Bernie founded the brand in 1992. Having studied architectural design in Johannesburg, she came to Europe to travel and ended up living in Belgium for a year. 

There, she often found herself browsing antiques shops in Brussels. ‘It was the first time I’d come across hand-dyed vintage linen, which struck me as a raw yet gentle fabric that had a texture and nature that took me back to Africa. The versatility and ways linen can feel and be handled sparked an idea.’ 

Moving to England, she set about producing a linen fabric for interiors. At the time, the only one available was printed linen – plain or textured linens were unheard of. 

The business was self-funded from the start. ‘I knew no one, but just called interior designers. I learned on the job,’ she says. 

Bernie’s first port of call for production was India. Having been on a trip with a friend who imported carpets, she was mesmerized by the way that Indian weavers produced silk by hand with a tremendous attention to detail. At the final stage, the layers of silk were laid out over logs and beaten to soften the fabric – it occurred that the treatment could equally be applied to linen. 

However, flax wasn’t grown in India and quality control was next to impossible. The only option was to move the production back to Europe – specifically Flanders – and to use the best quality Belgian and French linen fibers. 

The first collection piqued the interest of decorators; the quality of this European-woven fabric cemented it.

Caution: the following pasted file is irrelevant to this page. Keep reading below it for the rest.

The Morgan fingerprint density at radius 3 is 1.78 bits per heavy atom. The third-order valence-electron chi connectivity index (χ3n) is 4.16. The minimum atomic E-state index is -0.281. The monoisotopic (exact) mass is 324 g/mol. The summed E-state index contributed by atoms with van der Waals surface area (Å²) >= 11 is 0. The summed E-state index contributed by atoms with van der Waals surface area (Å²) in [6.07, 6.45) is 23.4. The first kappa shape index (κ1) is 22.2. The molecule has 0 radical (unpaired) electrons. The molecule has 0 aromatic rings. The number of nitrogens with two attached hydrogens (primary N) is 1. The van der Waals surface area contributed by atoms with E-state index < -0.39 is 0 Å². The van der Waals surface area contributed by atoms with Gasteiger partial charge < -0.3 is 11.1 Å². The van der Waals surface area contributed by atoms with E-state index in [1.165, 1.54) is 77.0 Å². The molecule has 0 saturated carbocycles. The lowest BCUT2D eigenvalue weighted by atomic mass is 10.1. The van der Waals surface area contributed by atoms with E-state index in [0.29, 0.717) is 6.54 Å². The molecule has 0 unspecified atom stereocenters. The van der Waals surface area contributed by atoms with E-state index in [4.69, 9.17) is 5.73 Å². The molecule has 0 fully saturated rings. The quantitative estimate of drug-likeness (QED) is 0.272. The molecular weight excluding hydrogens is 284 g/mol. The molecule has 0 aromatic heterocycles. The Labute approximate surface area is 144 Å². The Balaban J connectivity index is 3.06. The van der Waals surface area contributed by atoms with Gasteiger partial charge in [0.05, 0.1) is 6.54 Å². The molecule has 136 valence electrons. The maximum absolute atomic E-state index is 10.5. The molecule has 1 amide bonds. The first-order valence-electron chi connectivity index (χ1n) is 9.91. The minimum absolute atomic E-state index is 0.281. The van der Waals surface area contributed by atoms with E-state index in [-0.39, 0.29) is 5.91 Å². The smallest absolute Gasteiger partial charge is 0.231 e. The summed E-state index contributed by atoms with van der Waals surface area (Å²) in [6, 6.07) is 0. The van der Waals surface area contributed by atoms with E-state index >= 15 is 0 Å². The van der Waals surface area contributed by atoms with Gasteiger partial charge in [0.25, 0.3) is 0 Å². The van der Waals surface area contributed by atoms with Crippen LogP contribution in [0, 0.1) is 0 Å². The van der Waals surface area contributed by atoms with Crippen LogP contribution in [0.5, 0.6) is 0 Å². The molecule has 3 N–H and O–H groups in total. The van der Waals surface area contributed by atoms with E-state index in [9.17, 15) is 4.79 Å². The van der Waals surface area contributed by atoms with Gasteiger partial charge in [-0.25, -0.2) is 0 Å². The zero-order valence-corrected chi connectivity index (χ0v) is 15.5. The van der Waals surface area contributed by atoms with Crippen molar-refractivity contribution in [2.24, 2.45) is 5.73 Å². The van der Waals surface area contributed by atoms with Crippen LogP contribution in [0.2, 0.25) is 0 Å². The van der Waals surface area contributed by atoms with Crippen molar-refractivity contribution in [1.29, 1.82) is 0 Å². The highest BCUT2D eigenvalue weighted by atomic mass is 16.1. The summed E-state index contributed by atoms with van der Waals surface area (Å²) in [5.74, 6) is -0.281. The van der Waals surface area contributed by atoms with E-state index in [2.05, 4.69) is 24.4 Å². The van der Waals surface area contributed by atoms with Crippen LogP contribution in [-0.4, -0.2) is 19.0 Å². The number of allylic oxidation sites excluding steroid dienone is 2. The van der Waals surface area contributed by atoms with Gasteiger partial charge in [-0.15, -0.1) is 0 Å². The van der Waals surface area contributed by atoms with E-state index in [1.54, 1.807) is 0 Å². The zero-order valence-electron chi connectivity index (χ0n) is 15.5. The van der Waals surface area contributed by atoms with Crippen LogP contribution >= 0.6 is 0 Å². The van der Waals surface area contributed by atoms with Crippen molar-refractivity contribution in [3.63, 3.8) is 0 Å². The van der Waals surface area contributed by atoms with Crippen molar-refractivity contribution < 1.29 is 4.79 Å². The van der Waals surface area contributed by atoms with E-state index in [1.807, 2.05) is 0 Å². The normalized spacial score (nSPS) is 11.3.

The growth of de Le Cuona...

White fabric chair

(Image credit: De Le Cuona)

Unexpectedly, the film industry bought lots of early de Le Cuona – they needed natural linen for costumes. 

Orders from Ralph Lauren Home (opens in new tab) were another boon. Growth from that point has been organic. ‘Our timing was good,’ explains Bernie. ‘We were lucky that during the first 10 years our fabrics were unique on the market and they combined with a time when, thanks to trends in the world of fashion, the concept of creased linen was no longer a problem for people.’ 

The company now works with specialist mills around Europe using natural fibers and artisan yarns; while the mills have long histories of weaving, they are happy to experiment with the ideas that Bernie conjures. Some, such as the one that produces Coco, a new cashmere-soft wool, are those that specialize in fashion fabrics. 

Today, the whole collection, including the home accessories, is available from the brand’s showroom on Pimlico Road in London. The US is de Le Cuona’s fastest-growing market and other areas are growing, too. Collections grow organically: they might be inspired by the colors of Bernie’s native South Africa or a visit to a museum in Europe. An undercurrent that runs through each collection is that the unique textures, weights and colors of the fabrics work harmoniously together – making life easy for decorators and clients alike.

Grey bedhead and curtains

(Image credit: De Le Cuona)
Arabella Youens
Contributing Editor

Arabella is a freelance journalist writing for national newspapers, magazines and websites including Homes & Gardens, Country Life, The Telegraph and The Times. For many years she has specialized in writing about property and interiors, but she began her career in the early 2000s working on the newly launched Country Life website, covering anything from competitions to find the nation’s prettiest vicarage to the plight of rural post offices.